“I will do everything I can to see that justice is served not only for my friend but for your girl too.”

 

Balamier motioned for me to stay. He showed the Newhouses out. Both of them thanked me before they left. I could feel myself becoming hardened to the task that lay ahead of me. I would set a trap for Ketti, one that Putnam would not be able to get her out of. Balamier came back and gave me the name and address of the jeweler.

 

“Is he not afraid of Putnam Neysa?”

 

Balalmier laughed, “I do not think he is worried about Putnam. After all, you will be the one Putnam is coming after. Seriously, Alsandair, be careful of Putnam. He is a dangerous man.”

 

“Thanks for your help, Balamier.”

 

I had a lot to think about. After I was done with bringing Ketti to justice then I would go after Putnam. I had enough to think about that I did not have to worry about sleep and it would not be the dream that kept me awake.

 

***

 

It took three days to set everything up. I gathered my people together and told them to stay in the shadows until they were needed. Flann and I moved the horses. Then we waited a short distance from Balamier’s place for the trap to be sprung. Ketti was the first one to realize that the horses were missing but by that time Flann had the way blocked by armed men.

 

“This is not a robbery, Lord Iniga. Ketti Neysa. I, Alsandair Wacuman, accuse you of the willful and brutal murder of your father Liosliath Meave.”

 

She started to laugh but the look on my face must have told her I was serious. Her face became a mask of rage and contempt. She drew her dagger and I drew my dirk.

 

“Beware, girl, I am a seasoned soldier and I will not hesitate in killing you.”

 

This surprised her and she put her dagger down. Her eyes were filled with hate. It did not matter to me; I would see this monster hang if it was the last thing I ever did. My only regret was that I would not be one of the men to hoist her from the ground.

 

“You have no proof that I did anything wrong. Send someone for the guards. My grandfather will see that I am set free.”

 

“Like he did when you murdered Cybele Newhouse?”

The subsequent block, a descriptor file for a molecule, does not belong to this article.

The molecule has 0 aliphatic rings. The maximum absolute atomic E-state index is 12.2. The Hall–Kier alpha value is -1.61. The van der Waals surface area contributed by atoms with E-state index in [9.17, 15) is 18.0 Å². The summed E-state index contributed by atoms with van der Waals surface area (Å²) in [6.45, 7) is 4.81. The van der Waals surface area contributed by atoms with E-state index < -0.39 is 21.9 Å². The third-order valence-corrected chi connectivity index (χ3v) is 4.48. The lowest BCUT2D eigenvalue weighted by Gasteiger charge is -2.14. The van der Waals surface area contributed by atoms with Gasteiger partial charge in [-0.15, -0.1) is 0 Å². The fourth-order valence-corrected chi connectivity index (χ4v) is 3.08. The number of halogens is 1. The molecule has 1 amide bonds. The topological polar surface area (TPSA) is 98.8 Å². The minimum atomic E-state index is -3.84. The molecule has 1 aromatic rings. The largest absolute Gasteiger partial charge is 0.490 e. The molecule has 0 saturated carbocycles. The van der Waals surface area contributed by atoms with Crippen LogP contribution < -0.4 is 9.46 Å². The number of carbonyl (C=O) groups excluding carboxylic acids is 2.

All the color drained from her face and she leapt at me with her dagger drawn. I tripped her. I placed my foot on her hand and my dirk at her throat.

 

“Nothing would please me more than to cut your throat and watch the blood spill from as it spilt from your father. But I want you to hang and I want your grandfather to see you hang. Only then will I be satisfied that justice has been served.”

 

I kicked the dagger away from her. She looked up at Lord Iniga. Her voice took on a pleading sound.

 

“Will you not defend your lady against these false accusations?”

 

Lord Iniga looked at her for a minute then he shook his head.

 

“I never wanted to marry you but I wanted the fortune your grandfather promised and I wanted the rich lifestyle I would have by marrying you. So I turned a blind eye to your behaviour. I cannot turn away any longer. I wish to hear the proof this man offers and if it is sound then I will testify against you. I mean this, Ketti. If you have killed someone I will testfy against you.”

 

All pretenses were gone. Ketti showed herself for what she was. A creature of anger and hatred. And I saw in her a mirror image of the dark part of myself. Without the love of my parents, my wife and my son I could have been the monster Ketti had become. I should have felt some type of pity for her but all she invoked in me was anger. The coldness of her voice could freeze a man’s soul.

 

“You will regret your decision. My grandfather will ruin you. Go ahead beggarman tell this weakling your proof. I did nothing wrong.”

 

I motioned for Blind Peadar to step out of the shadows.

 

“I have a witness.”

 

Ketti laughed. “The word of a beggar against a lady? You know who will be believed and who will not.”

 

“You would be right if I only had the word of a beggar but I have many witnesses that you use your left hand. The killer was left-handed.”

 

“I am not the only left-handed person in this city.”

 

“That is true but you are the only left-handed person to be wearing the locket stolen from a dead man.”

 

“You cannot prove this locket is not mine.”

 

“Open it. I know what is inside the locket that Liosliath wore. If the contents of your locket are different then perhaps I will believe you are innocent.”

 

Ketti tried to open it. I knew that the locket opened from the bottom not the side as many do now. You also had to press a small latch at the bottom to get it to open. I was counting on the fact that Ketti never saw the locket so she would not know how to open it. After several attempts she gave up.